From a reader, who asked to remain anonymous:
Is it a good idea to date a young-earth creationist? I’m pretty sure I’m one of the few people in my church that isn’t a YEC. I know that I can’t be picky because a female theistic evolutionist who also likes baseball, snorkeling and footlong chili cheese dogs doesn’t just walk in to the sanctuary every Sunday. But on the other hand, I don’t want our views to be a grounds for arguing which would be unhealthy for a relationship.
This is a great question, one that highlights one of the most important aspects of the whole “evolutionary-creationists-being-part-of-the-church” thing, and yet, it’s often overlooked, even by those of us who write all the time about the whole “evolutionary-creationists-being-part-of-the-church” thing.
Now, let me say up front that I’m not a dating or marriage expert. Hang on, I should probably put that in bold: I AM NOT A DATING OR MARRIAGE EXPERT. There, that’s better. Anyway, I’m delighted to share my thoughts, my best advice based on my own experience, and whatever biblical knowledge and wisdom God has been pleased to give me, but when seeking guidance on something as weighty as dating and marriage, it’s always advisable to cast one’s net as widely as possible and beg the Lord for discernment.
That being said, what I think this really comes down to is less a matter of beliefs and more a matter of how a person handles his or her beliefs — what you might call their “posture.” I’ll use my wife and me as an example. She was raised in a fundamentalist Baptist church, in the great young-earth tradition. She was indoctrinated in the idea that evolution is not only factually incorrect, it’s “WRONG” in the theological and moral sense, as well.
When I decided, my senior year of college, that I was definitely not a young-earth creationist, or an old-earth creationist, or a progressive creationist, or a special creationist, or any other kind of anti-evolutionary creationist — and that I planned to be quite open and, shall we say, “assertive,” about these beliefs, my then-girlfriend and I had a few of the most painful conversations we’ve ever had. We don’t fight very often, and we didn’t really “fight” even then. Instead, we had a series of very serious, very scary talks about our relationship and our views of origins and whether or not we could actually make it all work.
I don’t recall that we ever discussed breaking things off, but I do remember thinking that it was the only time in our relationship that I thought such an outcome was not only possible, but likely. It didn’t exactly help matters that she had no shortage of friends at her conservative Christian school who were, in fact, begging her not to marry a man who was obviously a godless heathen (namely, my handsome self).
Obviously, we made it through that little rough patch, and we’ve since enjoyed almost four years of deliriously happy(ish) marital bliss. For the most part, my wife’s perspective on evolution can still be better described as cautiously testing the waters with one toe, rather than diving in head-first alongside me. Even so, we quarrel far more often about things like me leaving my socks in the living room than we do about Darwin’s theory on the origin of species.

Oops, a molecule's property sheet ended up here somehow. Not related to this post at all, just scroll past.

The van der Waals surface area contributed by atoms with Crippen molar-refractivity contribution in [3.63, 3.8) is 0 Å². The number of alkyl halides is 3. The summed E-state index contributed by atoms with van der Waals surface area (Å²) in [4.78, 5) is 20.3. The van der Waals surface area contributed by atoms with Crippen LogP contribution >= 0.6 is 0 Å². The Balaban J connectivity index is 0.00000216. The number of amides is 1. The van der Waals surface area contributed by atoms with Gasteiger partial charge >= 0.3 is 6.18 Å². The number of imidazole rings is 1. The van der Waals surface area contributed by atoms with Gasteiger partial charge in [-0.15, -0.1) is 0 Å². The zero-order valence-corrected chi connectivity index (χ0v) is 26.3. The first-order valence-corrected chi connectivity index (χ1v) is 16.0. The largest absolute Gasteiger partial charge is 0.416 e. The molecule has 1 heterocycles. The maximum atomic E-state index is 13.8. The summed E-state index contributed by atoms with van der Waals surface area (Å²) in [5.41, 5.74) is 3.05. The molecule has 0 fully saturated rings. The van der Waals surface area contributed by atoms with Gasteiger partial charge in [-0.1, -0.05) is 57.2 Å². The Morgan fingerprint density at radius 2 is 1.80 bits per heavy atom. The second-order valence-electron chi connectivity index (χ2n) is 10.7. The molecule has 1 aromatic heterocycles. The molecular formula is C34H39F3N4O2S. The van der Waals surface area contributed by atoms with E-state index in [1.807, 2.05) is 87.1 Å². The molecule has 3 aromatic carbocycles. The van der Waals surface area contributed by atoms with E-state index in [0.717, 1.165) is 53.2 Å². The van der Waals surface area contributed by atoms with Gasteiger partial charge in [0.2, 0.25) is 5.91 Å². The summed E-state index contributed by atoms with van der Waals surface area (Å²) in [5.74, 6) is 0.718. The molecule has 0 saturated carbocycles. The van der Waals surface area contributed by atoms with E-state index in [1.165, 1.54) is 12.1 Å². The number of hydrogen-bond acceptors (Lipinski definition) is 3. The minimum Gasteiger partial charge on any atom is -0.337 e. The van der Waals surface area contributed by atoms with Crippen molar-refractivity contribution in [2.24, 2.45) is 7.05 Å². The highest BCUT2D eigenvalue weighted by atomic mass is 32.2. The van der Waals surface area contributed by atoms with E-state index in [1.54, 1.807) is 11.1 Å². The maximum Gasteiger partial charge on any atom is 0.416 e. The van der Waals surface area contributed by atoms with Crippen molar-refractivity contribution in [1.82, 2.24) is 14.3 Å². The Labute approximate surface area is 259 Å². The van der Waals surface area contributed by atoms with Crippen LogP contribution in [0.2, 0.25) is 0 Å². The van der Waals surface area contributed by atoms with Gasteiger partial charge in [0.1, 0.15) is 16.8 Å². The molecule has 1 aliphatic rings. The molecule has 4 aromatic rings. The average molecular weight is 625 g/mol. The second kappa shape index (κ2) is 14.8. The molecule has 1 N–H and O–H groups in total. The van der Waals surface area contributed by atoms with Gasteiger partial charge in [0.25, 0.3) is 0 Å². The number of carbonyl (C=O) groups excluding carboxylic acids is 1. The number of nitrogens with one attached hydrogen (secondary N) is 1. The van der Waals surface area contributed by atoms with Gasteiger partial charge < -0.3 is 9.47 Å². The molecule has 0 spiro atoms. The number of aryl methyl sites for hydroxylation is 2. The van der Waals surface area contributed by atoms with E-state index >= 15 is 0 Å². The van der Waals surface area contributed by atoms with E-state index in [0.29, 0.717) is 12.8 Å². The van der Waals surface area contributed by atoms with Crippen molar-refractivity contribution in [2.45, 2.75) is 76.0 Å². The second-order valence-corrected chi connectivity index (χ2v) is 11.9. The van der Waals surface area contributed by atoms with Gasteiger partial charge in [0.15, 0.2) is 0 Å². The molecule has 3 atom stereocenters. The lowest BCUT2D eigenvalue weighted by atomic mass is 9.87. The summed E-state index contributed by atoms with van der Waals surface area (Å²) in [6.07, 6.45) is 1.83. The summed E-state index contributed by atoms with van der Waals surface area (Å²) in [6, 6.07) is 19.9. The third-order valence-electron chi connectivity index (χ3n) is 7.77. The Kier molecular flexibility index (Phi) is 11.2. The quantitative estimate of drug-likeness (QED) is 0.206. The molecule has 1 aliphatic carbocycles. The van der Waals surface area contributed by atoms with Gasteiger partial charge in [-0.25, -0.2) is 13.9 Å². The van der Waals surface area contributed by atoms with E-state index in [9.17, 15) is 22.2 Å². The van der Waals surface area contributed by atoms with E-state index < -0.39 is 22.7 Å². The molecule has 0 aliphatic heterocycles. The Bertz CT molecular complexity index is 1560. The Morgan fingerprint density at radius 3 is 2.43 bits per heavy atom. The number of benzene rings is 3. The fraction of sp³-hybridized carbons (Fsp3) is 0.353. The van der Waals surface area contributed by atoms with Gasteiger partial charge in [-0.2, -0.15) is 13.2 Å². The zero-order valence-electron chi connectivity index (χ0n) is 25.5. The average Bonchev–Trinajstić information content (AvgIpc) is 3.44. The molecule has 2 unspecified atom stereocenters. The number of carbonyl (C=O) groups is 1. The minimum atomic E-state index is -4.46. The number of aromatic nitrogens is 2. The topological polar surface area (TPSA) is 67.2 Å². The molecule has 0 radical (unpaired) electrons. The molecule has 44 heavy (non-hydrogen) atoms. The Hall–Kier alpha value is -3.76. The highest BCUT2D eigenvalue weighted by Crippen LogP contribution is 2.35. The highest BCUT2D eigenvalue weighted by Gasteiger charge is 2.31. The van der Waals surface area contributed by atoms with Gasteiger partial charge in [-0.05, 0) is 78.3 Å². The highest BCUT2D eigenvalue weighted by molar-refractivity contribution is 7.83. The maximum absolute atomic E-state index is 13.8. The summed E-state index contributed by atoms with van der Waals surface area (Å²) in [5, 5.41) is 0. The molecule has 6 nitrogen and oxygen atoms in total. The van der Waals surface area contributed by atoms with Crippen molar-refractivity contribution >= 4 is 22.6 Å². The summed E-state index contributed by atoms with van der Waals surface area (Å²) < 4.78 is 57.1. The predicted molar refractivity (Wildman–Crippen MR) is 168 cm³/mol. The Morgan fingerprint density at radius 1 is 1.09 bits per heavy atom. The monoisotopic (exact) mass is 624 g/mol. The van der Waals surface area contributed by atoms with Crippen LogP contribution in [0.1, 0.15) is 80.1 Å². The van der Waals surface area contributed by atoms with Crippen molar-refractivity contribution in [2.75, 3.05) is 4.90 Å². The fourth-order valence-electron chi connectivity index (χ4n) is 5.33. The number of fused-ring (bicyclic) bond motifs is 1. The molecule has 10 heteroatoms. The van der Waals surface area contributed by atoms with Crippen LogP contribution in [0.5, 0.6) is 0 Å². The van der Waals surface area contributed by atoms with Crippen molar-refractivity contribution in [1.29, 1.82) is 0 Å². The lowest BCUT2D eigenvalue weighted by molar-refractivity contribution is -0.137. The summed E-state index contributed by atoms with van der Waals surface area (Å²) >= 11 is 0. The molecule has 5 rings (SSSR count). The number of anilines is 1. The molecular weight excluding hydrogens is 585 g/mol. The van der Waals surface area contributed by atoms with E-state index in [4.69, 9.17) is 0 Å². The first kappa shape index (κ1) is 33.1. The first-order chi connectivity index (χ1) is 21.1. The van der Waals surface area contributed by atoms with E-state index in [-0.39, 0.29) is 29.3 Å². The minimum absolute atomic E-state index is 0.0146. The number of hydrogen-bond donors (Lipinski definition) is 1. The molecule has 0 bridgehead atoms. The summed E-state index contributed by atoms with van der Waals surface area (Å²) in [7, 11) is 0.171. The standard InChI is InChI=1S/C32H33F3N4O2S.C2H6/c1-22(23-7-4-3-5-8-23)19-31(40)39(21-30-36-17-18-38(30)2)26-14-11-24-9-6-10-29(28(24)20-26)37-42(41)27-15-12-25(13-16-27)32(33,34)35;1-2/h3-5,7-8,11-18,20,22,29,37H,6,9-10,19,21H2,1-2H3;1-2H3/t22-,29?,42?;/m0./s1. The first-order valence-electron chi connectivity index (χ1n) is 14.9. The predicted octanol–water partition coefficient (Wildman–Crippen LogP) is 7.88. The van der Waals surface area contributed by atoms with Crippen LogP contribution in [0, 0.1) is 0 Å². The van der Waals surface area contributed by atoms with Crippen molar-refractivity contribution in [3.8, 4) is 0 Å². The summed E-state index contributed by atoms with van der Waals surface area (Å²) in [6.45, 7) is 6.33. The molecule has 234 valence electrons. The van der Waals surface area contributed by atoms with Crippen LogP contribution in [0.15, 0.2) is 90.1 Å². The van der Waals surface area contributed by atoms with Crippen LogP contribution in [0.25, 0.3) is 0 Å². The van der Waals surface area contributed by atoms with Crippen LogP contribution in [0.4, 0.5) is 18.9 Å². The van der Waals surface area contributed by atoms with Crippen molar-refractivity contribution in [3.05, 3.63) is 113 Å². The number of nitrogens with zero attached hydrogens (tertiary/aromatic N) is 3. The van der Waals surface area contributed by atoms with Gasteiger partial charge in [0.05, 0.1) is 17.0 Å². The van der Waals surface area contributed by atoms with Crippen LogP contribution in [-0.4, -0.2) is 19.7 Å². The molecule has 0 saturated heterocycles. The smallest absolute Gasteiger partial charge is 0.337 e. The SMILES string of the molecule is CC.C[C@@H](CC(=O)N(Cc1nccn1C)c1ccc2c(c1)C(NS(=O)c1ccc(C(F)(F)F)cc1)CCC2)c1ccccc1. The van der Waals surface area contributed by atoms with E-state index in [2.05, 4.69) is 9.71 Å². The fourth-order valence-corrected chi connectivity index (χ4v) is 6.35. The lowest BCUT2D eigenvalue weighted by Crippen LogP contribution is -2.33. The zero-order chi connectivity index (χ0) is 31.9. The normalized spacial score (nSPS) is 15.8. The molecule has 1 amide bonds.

So, how do we make it work? This brings me back to what I said at the beginning, and I think this is something that applies to any disagreement, whether it’s over our origins, baseball or footlong chili cheese dogs.
I can’t imagine you’ll ever find a partner who will agree with you on everything. So, the real question is: Is she (or he) the kind of person who can separate the chaff from the wheat? In other words, can she reasonably differentiate between the values, principles and beliefs that are absolutely “essential” to her, and those that are, well, not so much?
In our situation, my wife could, and it helped enormously that we had already laid a strong foundation. We had served in minstry together, we had prayed for each other and we had helped carry each other’s burdens in countless ways, long before the evolution question ever reared its head. She trusted me, and she had no doubt that my faith was the most important thing in my life, so she knew that all her “friends” who were telling her I “wasn’t a real Christian” were full of it.
Now, in your case, you must be able to keep various issues in perspective, too. But you also have to ask yourself, “Am I the type of person that will be OK being with someone who doesn’t agree with things that — essential or not — I know to be true?”
That was the way that I had to change in our relationship. Basically, I had to let go of the idea that everything that was obvious to me would be just as obvious to everyone else. And, if you’ll let me frank, I had to stop being such a dick about that kind of stuff, because I was making someone I love feel like she was stupid for not automatically agreeing with something that I thought was so perfectly clear.
Maybe some of those who think I’m too harsh on this site would say I haven’t yet gone far enough in that regard, but I really am a lot less abrasive than I used to be.
In closing, I would simply say that this can and does work. I personally know plenty of other people who have also built successful marriages despite harboring disagreements over evolution or any number of other issues. If you can forgive me for using the Ultimate Marriage Cliche™, I honestly believe that, when it comes right down to it, all that matters is love: real, self-sacrificial love, as described in 1 Corinthians 13.
Love is patient, love is kind. It bears all things, believes all things, hopes all things and endures all things, and it never fails. And if you can’t commit to trying your very hardest to be that to another person, then I’d respectfully suggest that you really have no business marrying anyone, regardless of whether they believe the universe was made last Thursday or 14 billion years ago.